How can I deal with my autistic child's picky eating?

Joan Guthrie Medlen
Nutrition & Dietetics

Children on the autism spectrum - as well as many children with developmental disabilities - are often overwhelmed by the sensory properties of foods. There are a number of ways to begin to work on this with your child, but the most important is to remain calm. If your child senses your stress, it affects the outcome!

Here are some tools to get you started understanding your child's sensory needs around food:

  • Write down your child's favorite foods.
  • Group these foods by food group (include desserts and snacks, too).
  • Look at these foods and see if they have anything in common: texture, shape, temperature, color, taste.
  • If you see a pattern, brainstorm a list of foods that might be similar.

For example, a step away from a french fry might be an oven-baked parsnip. It is brown once baked, you can cut it in the desired shape, has a similar texture.

BUT, it tastes a little sweeter and has more nutrients!

It's a slow process at times. If you feel your child's nutrition status is at risk, ask for a consult with a registered dietitian who has experience working with children on the autism spectrum. If one is not available, ask for a referral to a feeding team in your community.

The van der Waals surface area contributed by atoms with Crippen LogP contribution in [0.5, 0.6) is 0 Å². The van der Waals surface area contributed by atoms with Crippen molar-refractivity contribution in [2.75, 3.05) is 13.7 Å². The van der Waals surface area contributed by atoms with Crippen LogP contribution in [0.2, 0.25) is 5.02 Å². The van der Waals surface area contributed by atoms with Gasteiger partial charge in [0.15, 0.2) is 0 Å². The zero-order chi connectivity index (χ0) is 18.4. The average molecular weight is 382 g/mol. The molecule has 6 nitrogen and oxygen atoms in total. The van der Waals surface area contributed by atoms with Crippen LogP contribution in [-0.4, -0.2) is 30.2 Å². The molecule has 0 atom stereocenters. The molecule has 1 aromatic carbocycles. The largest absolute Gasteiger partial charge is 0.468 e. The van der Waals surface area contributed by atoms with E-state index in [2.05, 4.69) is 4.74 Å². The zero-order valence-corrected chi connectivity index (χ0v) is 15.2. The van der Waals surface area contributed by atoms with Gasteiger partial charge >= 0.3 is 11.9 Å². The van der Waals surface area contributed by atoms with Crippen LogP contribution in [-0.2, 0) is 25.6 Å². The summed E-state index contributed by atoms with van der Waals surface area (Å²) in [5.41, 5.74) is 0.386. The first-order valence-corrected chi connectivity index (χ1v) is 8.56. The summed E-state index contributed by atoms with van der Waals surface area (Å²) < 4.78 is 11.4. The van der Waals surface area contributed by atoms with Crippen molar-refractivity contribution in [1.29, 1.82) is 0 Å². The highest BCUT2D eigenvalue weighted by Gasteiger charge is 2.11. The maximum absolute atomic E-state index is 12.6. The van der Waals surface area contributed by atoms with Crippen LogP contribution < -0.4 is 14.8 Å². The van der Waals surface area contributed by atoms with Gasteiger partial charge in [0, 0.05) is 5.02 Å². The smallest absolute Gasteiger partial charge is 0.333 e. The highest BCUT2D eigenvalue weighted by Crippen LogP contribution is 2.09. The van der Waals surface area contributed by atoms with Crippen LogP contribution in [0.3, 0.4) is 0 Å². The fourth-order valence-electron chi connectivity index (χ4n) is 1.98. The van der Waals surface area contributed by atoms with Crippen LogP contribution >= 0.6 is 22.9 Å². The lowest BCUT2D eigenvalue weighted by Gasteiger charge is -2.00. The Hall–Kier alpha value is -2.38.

It's also fun to have "food tasting parties" with friends. When trying new foods, talk about the different sensory components of each one. It doesn't mean your expert food tasters will actually put anything in their mouth, but they'll have a fun, unpressured experience with a new food.

For more on creating tasting experiences, check out My Tasting Journal: Keeping Track of Foods I Try, an electronic publication on my website (

Remember: One step at a time!

Dr. Mehmet Oz, MD
Cardiology (Cardiovascular Disease)
For kids with autism, texture can be a challenge. These children may only eat one texture (only puréed foods) or color of foods. Some of this group inhabit the extreme end of the picky eating spectrum that is unacceptable nutritionally, where even a multivitamin won't be enough, since they are missing out entirely on other food groups (often protein or fat). To help, find one of the foods that they tolerate -- something crunchy, for instance -- and mix in enriched foods (like enriched cereal) that can help them get the nutrients they need.
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Important: This content reflects information from various individuals and organizations and may offer alternative or opposing points of view. It should not be used for medical advice, diagnosis or treatment. As always, you should consult with your healthcare provider about your specific health needs.